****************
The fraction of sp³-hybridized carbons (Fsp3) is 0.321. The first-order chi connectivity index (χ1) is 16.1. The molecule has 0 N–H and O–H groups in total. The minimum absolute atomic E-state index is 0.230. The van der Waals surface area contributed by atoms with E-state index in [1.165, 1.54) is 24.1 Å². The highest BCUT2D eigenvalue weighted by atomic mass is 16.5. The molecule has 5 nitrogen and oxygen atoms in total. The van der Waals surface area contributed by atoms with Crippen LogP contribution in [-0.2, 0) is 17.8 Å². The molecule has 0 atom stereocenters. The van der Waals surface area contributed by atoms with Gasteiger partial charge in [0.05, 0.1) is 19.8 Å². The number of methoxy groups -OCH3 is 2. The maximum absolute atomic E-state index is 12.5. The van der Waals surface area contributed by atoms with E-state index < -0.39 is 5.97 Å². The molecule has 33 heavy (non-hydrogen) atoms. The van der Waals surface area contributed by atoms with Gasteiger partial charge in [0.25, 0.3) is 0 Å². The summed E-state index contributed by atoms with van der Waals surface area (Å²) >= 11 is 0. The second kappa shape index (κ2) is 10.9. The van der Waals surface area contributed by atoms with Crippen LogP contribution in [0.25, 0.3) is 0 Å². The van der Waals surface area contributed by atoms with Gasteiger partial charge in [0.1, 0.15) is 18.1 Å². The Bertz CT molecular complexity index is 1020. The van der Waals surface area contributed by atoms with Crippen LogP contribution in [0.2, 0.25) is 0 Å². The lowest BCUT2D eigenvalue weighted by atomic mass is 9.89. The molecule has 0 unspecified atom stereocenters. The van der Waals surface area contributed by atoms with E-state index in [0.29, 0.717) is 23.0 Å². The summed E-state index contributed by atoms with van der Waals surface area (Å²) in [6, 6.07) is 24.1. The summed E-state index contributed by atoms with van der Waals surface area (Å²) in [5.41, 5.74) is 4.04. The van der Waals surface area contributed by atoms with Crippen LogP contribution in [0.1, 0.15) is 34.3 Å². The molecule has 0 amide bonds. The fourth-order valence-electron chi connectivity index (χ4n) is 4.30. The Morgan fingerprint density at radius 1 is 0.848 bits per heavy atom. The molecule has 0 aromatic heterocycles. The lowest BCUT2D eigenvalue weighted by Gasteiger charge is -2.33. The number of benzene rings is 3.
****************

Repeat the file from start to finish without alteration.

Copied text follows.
The fraction of sp³-hybridized carbons (Fsp3) is 0.321. The first-order chi connectivity index (χ1) is 16.1. The molecule has 0 N–H and O–H groups in total. The minimum absolute atomic E-state index is 0.230. The van der Waals surface area contributed by atoms with E-state index in [1.165, 1.54) is 24.1 Å². The highest BCUT2D eigenvalue weighted by atomic mass is 16.5. The molecule has 5 nitrogen and oxygen atoms in total. The van der Waals surface area contributed by atoms with Crippen LogP contribution in [-0.2, 0) is 17.8 Å². The molecule has 0 atom stereocenters. The van der Waals surface area contributed by atoms with Gasteiger partial charge in [0.05, 0.1) is 19.8 Å². The number of methoxy groups -OCH3 is 2. The maximum absolute atomic E-state index is 12.5. The van der Waals surface area contributed by atoms with E-state index < -0.39 is 5.97 Å². The molecule has 33 heavy (non-hydrogen) atoms. The van der Waals surface area contributed by atoms with Gasteiger partial charge in [0.25, 0.3) is 0 Å². The summed E-state index contributed by atoms with van der Waals surface area (Å²) >= 11 is 0. The second kappa shape index (κ2) is 10.9. The van der Waals surface area contributed by atoms with Crippen LogP contribution in [0.25, 0.3) is 0 Å². The van der Waals surface area contributed by atoms with Gasteiger partial charge in [0.1, 0.15) is 18.1 Å². The Bertz CT molecular complexity index is 1020. The van der Waals surface area contributed by atoms with Crippen LogP contribution in [0.2, 0.25) is 0 Å². The lowest BCUT2D eigenvalue weighted by atomic mass is 9.89. The molecule has 0 unspecified atom stereocenters. The van der Waals surface area contributed by atoms with E-state index in [0.29, 0.717) is 23.0 Å². The summed E-state index contributed by atoms with van der Waals surface area (Å²) in [6, 6.07) is 24.1. The summed E-state index contributed by atoms with van der Waals surface area (Å²) in [5.41, 5.74) is 4.04. The van der Waals surface area contributed by atoms with Crippen LogP contribution in [0.1, 0.15) is 34.3 Å². The molecule has 0 amide bonds. The fourth-order valence-electron chi connectivity index (χ4n) is 4.30. The Morgan fingerprint density at radius 1 is 0.848 bits per heavy atom. The molecule has 0 aromatic heterocycles. The lowest BCUT2D eigenvalue weighted by Gasteiger charge is -2.33. The number of benzene rings is 3.